Nicotine

Summary

Although declining in the United States, tobacco addiction remains the most prevalent addiction of all drugs of abuse. Nicotine is an alkaloid derived from the Nicotiana tabacum (common tobacco) plant, which has been cultivated for centuries for ceremonial and medicinal uses. The dried leaves of the plant are generally smoked, although oral administration in the form of snuff or chewing tobacco is also widespread. Cigarettes began to be manufactured in the mid-19th century. Since 1940, they have been the most prevalent form of administration.

Nicotine produces euphoria characterized by arousal and a stimulant effect, including cognitive activation, autonomic activation, and increases in heart rate and blood pressure. Paradoxically, it also reduces perceived tension and stress. Nicotine also produces analgesia and decreases appetite. Animal studies have shown that nicotine lowers brain reward thresholds, increases locomotor activity, and is intravenously self-administered. Nicotine can produce anxiolytic-like effects in various animal models of anxiety. It is rapidly absorbed by smoking and oral administration and has a short half-life of 2 hours. Tobacco smoke produces high carboxyhemoglobin levels and has significant amounts of carcinogens that have been linked to the toxic effects of smoking.

The behavioral mechanism of action of nicotine is linked to its mood titration effects via Nesbitt’s paradox, in which smokers maintain a certain blood nicotine level over the course of a smoking bout that is extended to waking hours in dependent smokers. The boundary model explains such titration, in which the upper boundary delimits the aversive effects of high nicotine doses, and the lower boundary delimits the aversive effects of nicotine withdrawal.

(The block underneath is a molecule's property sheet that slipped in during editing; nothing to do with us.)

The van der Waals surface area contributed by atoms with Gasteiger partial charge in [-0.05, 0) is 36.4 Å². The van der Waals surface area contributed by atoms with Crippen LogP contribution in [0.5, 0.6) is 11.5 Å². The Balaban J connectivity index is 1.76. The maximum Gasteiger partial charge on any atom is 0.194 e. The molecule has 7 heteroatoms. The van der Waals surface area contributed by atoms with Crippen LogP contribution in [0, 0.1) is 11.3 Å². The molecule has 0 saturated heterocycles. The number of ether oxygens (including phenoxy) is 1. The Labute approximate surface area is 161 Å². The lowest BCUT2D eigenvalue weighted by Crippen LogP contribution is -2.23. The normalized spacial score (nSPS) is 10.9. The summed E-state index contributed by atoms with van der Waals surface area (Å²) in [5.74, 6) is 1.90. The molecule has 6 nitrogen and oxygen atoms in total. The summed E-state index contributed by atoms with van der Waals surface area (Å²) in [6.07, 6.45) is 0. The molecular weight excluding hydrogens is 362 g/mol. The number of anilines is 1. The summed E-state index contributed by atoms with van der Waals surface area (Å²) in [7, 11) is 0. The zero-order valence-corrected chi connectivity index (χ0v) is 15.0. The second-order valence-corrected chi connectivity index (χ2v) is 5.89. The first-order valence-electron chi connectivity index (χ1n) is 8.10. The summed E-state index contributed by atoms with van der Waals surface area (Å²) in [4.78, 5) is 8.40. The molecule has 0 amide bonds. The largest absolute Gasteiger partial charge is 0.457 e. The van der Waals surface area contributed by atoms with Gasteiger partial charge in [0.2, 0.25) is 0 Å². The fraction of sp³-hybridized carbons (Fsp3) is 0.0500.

Much information has been gleaned from animal work about the neurobiology of the acute reinforcing and stimulant effects of nicotine. Nicotine binds to nAChRs and activates the mesocorticolimbic dopamine system, including the ventral tegmental area and nucleus accumbens. The molecular site of action for the acute reinforcing effects of nicotine involves interactions with the α4β2 and α6β2 subunits. Mutant mice that lack the b2 subunit do not self-administer nicotine. In the ventral tegmental area, nAChRs are localized to dopaminergic cell bodies and GABAergic and glutamatergic afferents. The combination of effects of nicotine on nAChRs at these locations facilitates the actions of dopamine neurons. There is evidence of opioid peptide interactions with nicotine reinforcement. μ Opioid receptor knockout mice show no nicotine-induced conditioned place preference. The neurobiological bases for the dependence-inducing properties of nicotine involves within-system decreases in reward-related neurotransmitter function, including dopamine, opioid peptides, and serotonin, and the recruitment of the between-system brain CRF stress system, similar to other drugs of abuse.

At the molecular level, differential receptor desensitization may underlie negative reinforcement, in which self-medication is used to control the functional recovery of nAChRs. At the neurocircuitry level, decreases in dopaminergic neurotransmission in the ventral tegmental area and nucleus accumbens are associated with the malaise associated with acute nicotine withdrawal. Losses of the functional activity of glutamate, serotonin, and likely opioid peptides and the recruitment of the brain stress systems (CRF) are also associated with nicotine withdrawal and by extrapolation also drive negative reinforcement. Chronic nAChR activation alters CREB activity. Decreased CREB activity has been observed in the amygdala, nucleus accumbens, and prefrontal cortex during withdrawal. These changes may alter gene expression and trigger long-term neuroadaptive responses that are similar to other drugs of abuse.

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